While being a Jew does not save, it DOES carry with it a great benefit.  It was to the Jews that the Scriptures were entrusted.  When God spoke, He did not speak to everyone equally.  He did not speak equally in every language - He gave nearly all of the Old Testament in Hebrew.  Each one of the writers of the Old Testament (with the possible exception of Job) was a Jew.  This was a great blessing.  It meant that the Jew had ample opportunity to learn about God.


The same is true within the church.  A person who grows up in the church is not necessarily saved, but such a one DOES have amply opportunity to hear the message of the gospel.  This is because he happens to be in the one place where the gospel is the most vigorously preached.  It is true that you can hear the gospel anywhere.  But the one place you are likely to hear it above all others is in the church.




The next argument centers around God's faithfulness.  It goes like this:  God made promises to the Jews.  He said that He would be their God and that they would be His people.  But Paul has just shown that they are not accepted by God simply on the basis of their “Jewishness.”  Doesn’t this make God unfaithful to His covenant promise?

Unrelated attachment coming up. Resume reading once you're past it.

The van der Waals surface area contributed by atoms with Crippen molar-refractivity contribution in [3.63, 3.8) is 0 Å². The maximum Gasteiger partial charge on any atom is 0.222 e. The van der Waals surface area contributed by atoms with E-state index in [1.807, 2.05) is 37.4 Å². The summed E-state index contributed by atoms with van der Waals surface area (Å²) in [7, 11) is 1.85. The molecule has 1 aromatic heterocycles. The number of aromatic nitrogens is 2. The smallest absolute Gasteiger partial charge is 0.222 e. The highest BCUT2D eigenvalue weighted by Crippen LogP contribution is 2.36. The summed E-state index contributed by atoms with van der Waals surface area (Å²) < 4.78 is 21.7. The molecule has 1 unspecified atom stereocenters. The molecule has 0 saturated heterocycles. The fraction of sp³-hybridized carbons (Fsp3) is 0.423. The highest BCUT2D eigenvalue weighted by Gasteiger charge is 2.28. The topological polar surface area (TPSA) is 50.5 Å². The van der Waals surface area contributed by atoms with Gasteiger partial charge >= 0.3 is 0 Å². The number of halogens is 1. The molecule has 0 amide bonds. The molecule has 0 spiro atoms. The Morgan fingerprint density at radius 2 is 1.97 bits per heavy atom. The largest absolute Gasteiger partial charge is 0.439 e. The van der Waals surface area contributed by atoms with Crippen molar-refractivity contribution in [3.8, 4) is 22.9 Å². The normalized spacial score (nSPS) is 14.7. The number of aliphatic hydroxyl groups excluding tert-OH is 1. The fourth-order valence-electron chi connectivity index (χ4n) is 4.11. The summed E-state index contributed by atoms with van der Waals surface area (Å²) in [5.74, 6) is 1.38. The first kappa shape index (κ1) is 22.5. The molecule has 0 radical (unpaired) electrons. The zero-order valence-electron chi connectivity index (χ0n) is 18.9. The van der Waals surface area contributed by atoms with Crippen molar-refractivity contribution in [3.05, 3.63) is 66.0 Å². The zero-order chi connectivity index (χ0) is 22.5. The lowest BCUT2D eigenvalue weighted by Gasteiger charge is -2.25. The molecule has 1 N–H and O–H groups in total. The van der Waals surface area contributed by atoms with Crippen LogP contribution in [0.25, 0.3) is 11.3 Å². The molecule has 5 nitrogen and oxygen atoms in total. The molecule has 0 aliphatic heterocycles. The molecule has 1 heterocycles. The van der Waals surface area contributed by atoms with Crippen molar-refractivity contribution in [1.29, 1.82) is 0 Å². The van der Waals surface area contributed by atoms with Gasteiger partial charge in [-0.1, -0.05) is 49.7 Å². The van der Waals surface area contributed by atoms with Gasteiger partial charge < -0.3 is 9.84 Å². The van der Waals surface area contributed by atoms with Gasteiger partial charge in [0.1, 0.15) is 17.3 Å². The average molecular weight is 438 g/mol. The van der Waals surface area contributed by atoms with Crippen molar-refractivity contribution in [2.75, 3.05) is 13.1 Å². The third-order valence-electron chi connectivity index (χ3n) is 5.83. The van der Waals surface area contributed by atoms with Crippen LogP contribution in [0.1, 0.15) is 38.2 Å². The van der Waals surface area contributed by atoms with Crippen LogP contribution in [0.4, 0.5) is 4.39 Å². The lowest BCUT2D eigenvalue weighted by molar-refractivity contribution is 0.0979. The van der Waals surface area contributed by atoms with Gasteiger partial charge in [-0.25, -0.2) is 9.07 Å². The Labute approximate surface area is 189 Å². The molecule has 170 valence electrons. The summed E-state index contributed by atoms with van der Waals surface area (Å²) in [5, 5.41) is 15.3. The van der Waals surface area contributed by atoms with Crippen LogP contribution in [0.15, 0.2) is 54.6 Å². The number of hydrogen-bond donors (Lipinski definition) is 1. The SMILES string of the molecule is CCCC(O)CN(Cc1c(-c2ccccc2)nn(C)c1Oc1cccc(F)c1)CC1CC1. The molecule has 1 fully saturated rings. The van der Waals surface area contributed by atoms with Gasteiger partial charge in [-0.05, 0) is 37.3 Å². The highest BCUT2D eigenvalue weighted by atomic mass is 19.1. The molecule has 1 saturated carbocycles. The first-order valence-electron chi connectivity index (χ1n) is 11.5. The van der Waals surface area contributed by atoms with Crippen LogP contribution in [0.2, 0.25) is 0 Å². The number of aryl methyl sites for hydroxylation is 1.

1.         The Question:  What then?  If some did not believe, their unbelief will not nullify the faithfulness of God, will it? (Romans 3:3).


The question is phrased in such a way to expect a negative answer.

God’s covenant was made with the descendants of Abraham.  But being a child of Abraham was in itself no guarantee of receiving the covenant promises.  Faith was also necessary.  And the fact that some did not believe did not mean that God was unfaithful when they did not become partakers of the covenant.


There is a principle here.  It is that God has no spiritual grandchildren.  You can read in the Bible about His children, but you will never see anything about His grandchildren.  He doesn’t have any.  You are either His child or else you have no part of Him.  There are no second‑generation Christians.


One of the great evangelists of the 19th century was D. L. Moody.  He preached the gospel in the United States and England and thousands came to know the Lord.  But none of the Moody children ever came to know Jesus Christ.  Their relationship with Moody was not enough.